Catechesis: Beyond Information (Guest post by William O’Leary)

William O’Leary always has an interesting take on evangelization and catechiesis. I’m consistently impressed by the work he does in his parish and this guest post on transformative catechesis shows why he’s one of the next generation of catechetical leaders to keep on eye on!

informationA long long time ago in a land far far away (or maybe not so far away) the average catechist thought that if they could just get their students to “learn the material”(i.e. the content) they would be ready to go live their faith in the world. Yes, like I said, that was a long time ago. Today catechesis must be understood to be about helping form and transform people into mature disciples of the Lord Jesus. Each student comes to a catechetical program not as a number or as one who needs to be taught the information. It is absolutely true that they need to know what we believe, for how can one love that which she/he does not know. On the other hand, our goal in catechesis (meaning to echo, to hand on) is to draw us into greater intimacy with God who is Father, Son and Holy Spirit (Cf. Catechesi Tradendae #5).

Many catechists find it challenging to “get through the necessary material” in the time they have in a given session (not to mention the whole year). This is a valid concern. The material, however, is at the service of drawing each person into a deeper encounter with God. Fostering a catechesis that leads students to growth, renewal and further conversion is essential if the faith is going to flourish in an individual’s life.

Below are 3 ways to help foster transformational catechetical sessions:

  1. Know your students. Not just their names, but also get to know them – their likes and hobbies. Having a rapport with your students is a significant way to open the door to your catechesis being transformational.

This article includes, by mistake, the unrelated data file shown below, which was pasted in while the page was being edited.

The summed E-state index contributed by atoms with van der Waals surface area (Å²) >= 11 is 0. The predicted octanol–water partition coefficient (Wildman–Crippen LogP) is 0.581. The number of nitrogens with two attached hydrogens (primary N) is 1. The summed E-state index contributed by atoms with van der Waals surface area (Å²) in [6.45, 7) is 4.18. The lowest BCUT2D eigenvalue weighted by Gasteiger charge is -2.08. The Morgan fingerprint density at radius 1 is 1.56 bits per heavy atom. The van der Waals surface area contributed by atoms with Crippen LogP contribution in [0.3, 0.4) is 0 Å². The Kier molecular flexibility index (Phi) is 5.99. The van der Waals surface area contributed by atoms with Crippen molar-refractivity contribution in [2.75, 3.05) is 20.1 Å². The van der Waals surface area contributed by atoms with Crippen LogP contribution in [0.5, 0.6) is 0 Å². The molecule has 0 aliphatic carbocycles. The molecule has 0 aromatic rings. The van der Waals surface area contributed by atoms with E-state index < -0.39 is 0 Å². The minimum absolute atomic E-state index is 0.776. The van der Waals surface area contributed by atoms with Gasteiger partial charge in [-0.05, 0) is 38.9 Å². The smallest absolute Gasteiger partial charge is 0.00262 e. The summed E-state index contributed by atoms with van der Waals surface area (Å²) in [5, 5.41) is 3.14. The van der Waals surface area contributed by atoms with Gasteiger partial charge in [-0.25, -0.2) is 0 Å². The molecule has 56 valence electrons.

2. Use your gifts to make class engaging. Your gift may be humor or getting your students to engage in skits, or storytelling to convey the material. Using your gifts to lead your students closer to Christ is essential to your success. Don’t try to be like this or that person if that is not you – be yourself and use the talents you have to share the faith.
  3. Prepare for the time you spend with your students. Taking time not only to look at the chapter you are going to be covering but also to plan on how you will share the material in an engaging manner. Also, during your preparation it’s important to pray for the Holy Spirit to be present and to speak to the hearts of your students.

Today, there is a great need to help those we catechize become more deeply transformed by Christ and the Good News of Salvation. Together, let us strive to be the instruments Christ desires us to be!

William O’Leary (CatechesisInTheThirdMillennium.wordpress.com) is the Director of Religious Formation at the Church of the Ascension in Overland Park, Kansas. He is a graduate of Franciscan University of Steubenville where he received degrees in theology with a specialization in catechetics.